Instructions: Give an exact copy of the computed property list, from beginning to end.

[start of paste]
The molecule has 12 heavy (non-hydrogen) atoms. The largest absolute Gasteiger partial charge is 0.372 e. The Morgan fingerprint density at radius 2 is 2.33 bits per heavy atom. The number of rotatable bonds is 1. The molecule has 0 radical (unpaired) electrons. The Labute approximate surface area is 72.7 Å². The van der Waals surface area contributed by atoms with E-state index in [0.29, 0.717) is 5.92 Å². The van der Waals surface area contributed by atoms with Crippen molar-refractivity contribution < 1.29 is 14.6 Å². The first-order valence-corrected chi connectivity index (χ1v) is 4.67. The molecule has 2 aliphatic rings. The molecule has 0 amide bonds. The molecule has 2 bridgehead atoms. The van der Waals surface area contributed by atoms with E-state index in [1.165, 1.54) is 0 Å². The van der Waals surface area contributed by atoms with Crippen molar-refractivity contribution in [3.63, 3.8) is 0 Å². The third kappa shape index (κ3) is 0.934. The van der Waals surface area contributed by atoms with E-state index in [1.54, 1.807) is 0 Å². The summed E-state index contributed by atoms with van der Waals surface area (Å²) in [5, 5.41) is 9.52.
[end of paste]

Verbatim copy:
The molecule has 12 heavy (non-hydrogen) atoms. The largest absolute Gasteiger partial charge is 0.372 e. The Morgan fingerprint density at radius 2 is 2.33 bits per heavy atom. The number of rotatable bonds is 1. The molecule has 0 radical (unpaired) electrons. The Labute approximate surface area is 72.7 Å². The van der Waals surface area contributed by atoms with E-state index in [0.29, 0.717) is 5.92 Å². The van der Waals surface area contributed by atoms with Crippen molar-refractivity contribution < 1.29 is 14.6 Å². The first-order valence-corrected chi connectivity index (χ1v) is 4.67. The molecule has 2 aliphatic rings. The molecule has 0 amide bonds. The molecule has 2 bridgehead atoms. The van der Waals surface area contributed by atoms with E-state index in [1.165, 1.54) is 0 Å². The van der Waals surface area contributed by atoms with Crippen molar-refractivity contribution in [3.63, 3.8) is 0 Å². The third kappa shape index (κ3) is 0.934. The van der Waals surface area contributed by atoms with E-state index in [1.54, 1.807) is 0 Å². The summed E-state index contributed by atoms with van der Waals surface area (Å²) in [5, 5.41) is 9.52.